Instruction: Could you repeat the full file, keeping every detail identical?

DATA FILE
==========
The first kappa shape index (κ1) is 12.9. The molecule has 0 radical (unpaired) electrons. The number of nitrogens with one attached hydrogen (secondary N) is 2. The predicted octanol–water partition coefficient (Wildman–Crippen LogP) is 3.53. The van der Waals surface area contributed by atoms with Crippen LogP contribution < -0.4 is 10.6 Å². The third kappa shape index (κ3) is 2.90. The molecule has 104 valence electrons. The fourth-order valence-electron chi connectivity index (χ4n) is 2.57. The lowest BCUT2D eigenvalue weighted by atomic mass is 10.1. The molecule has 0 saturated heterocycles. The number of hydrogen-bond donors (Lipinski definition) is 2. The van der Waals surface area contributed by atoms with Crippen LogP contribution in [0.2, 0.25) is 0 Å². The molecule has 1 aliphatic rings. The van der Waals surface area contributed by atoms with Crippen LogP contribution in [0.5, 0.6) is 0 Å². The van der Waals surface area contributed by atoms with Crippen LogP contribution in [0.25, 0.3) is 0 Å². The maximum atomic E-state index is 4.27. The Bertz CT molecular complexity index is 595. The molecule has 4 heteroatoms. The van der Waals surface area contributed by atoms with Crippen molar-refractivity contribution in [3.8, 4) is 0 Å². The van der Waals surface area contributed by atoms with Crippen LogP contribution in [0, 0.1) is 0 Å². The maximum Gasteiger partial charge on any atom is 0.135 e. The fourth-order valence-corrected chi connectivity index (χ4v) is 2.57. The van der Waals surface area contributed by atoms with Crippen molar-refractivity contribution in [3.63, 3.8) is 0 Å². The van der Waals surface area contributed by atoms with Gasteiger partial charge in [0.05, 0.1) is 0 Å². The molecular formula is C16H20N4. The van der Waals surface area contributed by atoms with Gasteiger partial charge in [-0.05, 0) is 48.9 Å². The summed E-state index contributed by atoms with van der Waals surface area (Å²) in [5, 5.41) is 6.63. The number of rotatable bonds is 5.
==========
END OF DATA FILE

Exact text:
The first kappa shape index (κ1) is 12.9. The molecule has 0 radical (unpaired) electrons. The number of nitrogens with one attached hydrogen (secondary N) is 2. The predicted octanol–water partition coefficient (Wildman–Crippen LogP) is 3.53. The van der Waals surface area contributed by atoms with Crippen LogP contribution < -0.4 is 10.6 Å². The third kappa shape index (κ3) is 2.90. The molecule has 104 valence electrons. The fourth-order valence-electron chi connectivity index (χ4n) is 2.57. The lowest BCUT2D eigenvalue weighted by atomic mass is 10.1. The molecule has 0 saturated heterocycles. The number of hydrogen-bond donors (Lipinski definition) is 2. The van der Waals surface area contributed by atoms with Crippen LogP contribution in [0.2, 0.25) is 0 Å². The molecule has 1 aliphatic rings. The van der Waals surface area contributed by atoms with Crippen LogP contribution in [0.5, 0.6) is 0 Å². The van der Waals surface area contributed by atoms with Crippen LogP contribution in [0.25, 0.3) is 0 Å². The maximum atomic E-state index is 4.27. The Bertz CT molecular complexity index is 595. The molecule has 4 heteroatoms. The van der Waals surface area contributed by atoms with Crippen molar-refractivity contribution in [3.8, 4) is 0 Å². The van der Waals surface area contributed by atoms with Crippen LogP contribution in [0, 0.1) is 0 Å². The maximum Gasteiger partial charge on any atom is 0.135 e. The fourth-order valence-corrected chi connectivity index (χ4v) is 2.57. The van der Waals surface area contributed by atoms with Crippen molar-refractivity contribution in [3.63, 3.8) is 0 Å². The van der Waals surface area contributed by atoms with Gasteiger partial charge in [0.05, 0.1) is 0 Å². The molecular formula is C16H20N4. The van der Waals surface area contributed by atoms with Gasteiger partial charge in [-0.05, 0) is 48.9 Å². The summed E-state index contributed by atoms with van der Waals surface area (Å²) in [5, 5.41) is 6.63. The number of rotatable bonds is 5.